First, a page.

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91 year old dad. Tough decision. -Carers UK Forum

91 year old dad. Tough decision.

Share information, support and advice on all aspects of caring.
My dad is 91 and has lived with us for 17 years. Since contracting covid in hospital during the first wave his mobility has had a steady decline as has his memory.
I have been battling for the last 5 months to get a memory test.
Recently he had his 4th uti this year and became delusional. We had been up with him for 23 hours having called the gp during the day due to him being delusional who said they would send someone to take a blood test. No one came. At 11pm i called 111 who said they would send paramedics. 5 hours later they arrived a discussion ensued abouth whether they would take him to hospital eventually they agreed. We where exhausted and he was unsafe due to lack of mobility, delusional state and stairs.

My husband who cares for him alone when i am at work and now cannot lift him if he falls stated he couldn't do this anymore and proceeded to advise our social worker of such on the monday morning. So on dads release from hospital he has been taken to a care home for a 4 week needs assessment.

His delusions are better but then they do have him on anti psychotic drugs.

I have gone along with everyone and looked at some care homes. We are not rich so a top up would be difficult for us therefore we have to wait and see what dad is offered. Some of the care homes we have looked at have been truly awful.

What are my options. I cry a lot because i feel i am letting my dad down. Can anyone help with advice please
You have to be realistic. Dad's dementia isn't going to improve, you aren't getting younger, and neither of you should be picking dad up. You have done brilliantly, but now dad needs a team of carers, as his needs are so high.

Has he had an NHS Continuing Healthcare assessment yet, if you don't know, ask.

He needs a nursing home which can manage him until he dies, no more moves after this one. Concentrate on the attitude of the staff, not the one with the best furniture. Make a list, starting with the one nearest to you.
Thanks bowlingbun,

He is in the process of being assessed for nhs care, they have advised this doesnt mean he will get it.

The social worker is seeing him tomorrow to asses if he has capcity. I have to say the anti psychotic medication has help and i believe shecwill say he does.

I have started looking at nursing homes. Some wont let me look until the completed assessment gives a detailed plan of what he needs.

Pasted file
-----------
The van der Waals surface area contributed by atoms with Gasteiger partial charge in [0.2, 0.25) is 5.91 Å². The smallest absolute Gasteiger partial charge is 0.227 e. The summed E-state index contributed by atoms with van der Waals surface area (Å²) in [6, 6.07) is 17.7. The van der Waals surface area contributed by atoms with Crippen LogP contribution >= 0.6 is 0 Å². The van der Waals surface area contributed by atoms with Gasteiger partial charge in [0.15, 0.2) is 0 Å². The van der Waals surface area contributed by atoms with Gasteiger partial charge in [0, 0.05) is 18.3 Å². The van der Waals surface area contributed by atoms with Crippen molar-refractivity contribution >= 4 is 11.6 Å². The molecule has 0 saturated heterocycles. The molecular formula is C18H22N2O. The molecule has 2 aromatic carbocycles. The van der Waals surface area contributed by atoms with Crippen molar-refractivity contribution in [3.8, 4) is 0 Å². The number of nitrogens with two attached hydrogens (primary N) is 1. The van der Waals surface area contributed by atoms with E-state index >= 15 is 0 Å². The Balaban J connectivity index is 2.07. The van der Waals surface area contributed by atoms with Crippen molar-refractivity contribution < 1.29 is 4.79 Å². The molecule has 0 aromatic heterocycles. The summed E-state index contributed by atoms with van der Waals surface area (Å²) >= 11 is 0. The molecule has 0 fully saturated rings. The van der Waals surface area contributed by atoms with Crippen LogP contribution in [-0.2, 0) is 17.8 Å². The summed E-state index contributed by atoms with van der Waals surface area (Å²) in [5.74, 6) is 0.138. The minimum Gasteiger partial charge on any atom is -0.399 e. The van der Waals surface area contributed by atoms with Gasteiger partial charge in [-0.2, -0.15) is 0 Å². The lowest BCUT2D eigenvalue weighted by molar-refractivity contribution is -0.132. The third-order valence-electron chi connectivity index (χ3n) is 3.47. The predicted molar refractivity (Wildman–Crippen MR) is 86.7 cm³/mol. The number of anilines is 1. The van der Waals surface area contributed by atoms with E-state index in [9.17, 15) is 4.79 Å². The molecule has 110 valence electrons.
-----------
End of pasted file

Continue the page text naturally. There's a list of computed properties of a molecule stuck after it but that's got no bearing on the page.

The one that sounds best for dementia i have yet to see.

Some are truly dreadful though.

Do you ever get over the guilt and feelings of failure. When he finds out he cant come home will he forgive me.

Not sleeping and currently really stressed and tearful. In some respects i feel like i am mourning already. Very weird.
It's all horrible, the tiredness, the visiting in hospital, the smells you try to ignore, putting a brave face on at visiting, the traffic there and back, searching for a parking spot, seeing someone you love slowly fading away, all you want is dad how he used to be. It is a grief process. I remember driving between mum's house and the hospital when I found myself thinking "I just can't do this any more". We all have our limits. I had a huge battle with the hospital for months, they wanted to send her, unable to even move in bed, back to her house, alone, with 3 carer visits a day!
Your dad now needs a TEAM of carers looking after him until he dies. That is the price he pays for living longer than average.
On the other hand, my lovely husband died suddenly of a heart attack in his sleep at the age of 58.
You haven't failed dad, it's not your fault he's old.
Google " Signs of Dying" and you will find some excellent articles about how during the ageing process in the final years the body gradually wears out and slows down towards the end.
Feel proud of all you have done for dad, you have nothing to feel guilty about, replace guilt with sad instead.
Julia
My lovely late husband was in a nursing home. Vascular dementia and other health issues. Before his dementia declined he heard to say let's go home. ( He gave his address to an assessor as his childhood home). I never told him he would never get home again. Kind lies I used to call them. You can't go home today love as the Doctor feels it's better for to have a couple of days treatment here.,or you have to wait for the Doctor to discharge you. Different things depending on his mood. He seemed pacified what ' reasons' I gave. Very emotional to do, and I am not a good fibber! Did it to keep him more content. I turned the word guilt to sad, very sad to be honest. Feeling guilty wasn't helping him. His complex needs outweighed the wants of us both and our family. Look up ambiguous grief. It helped me to understand my emotions and hopefully will help you too.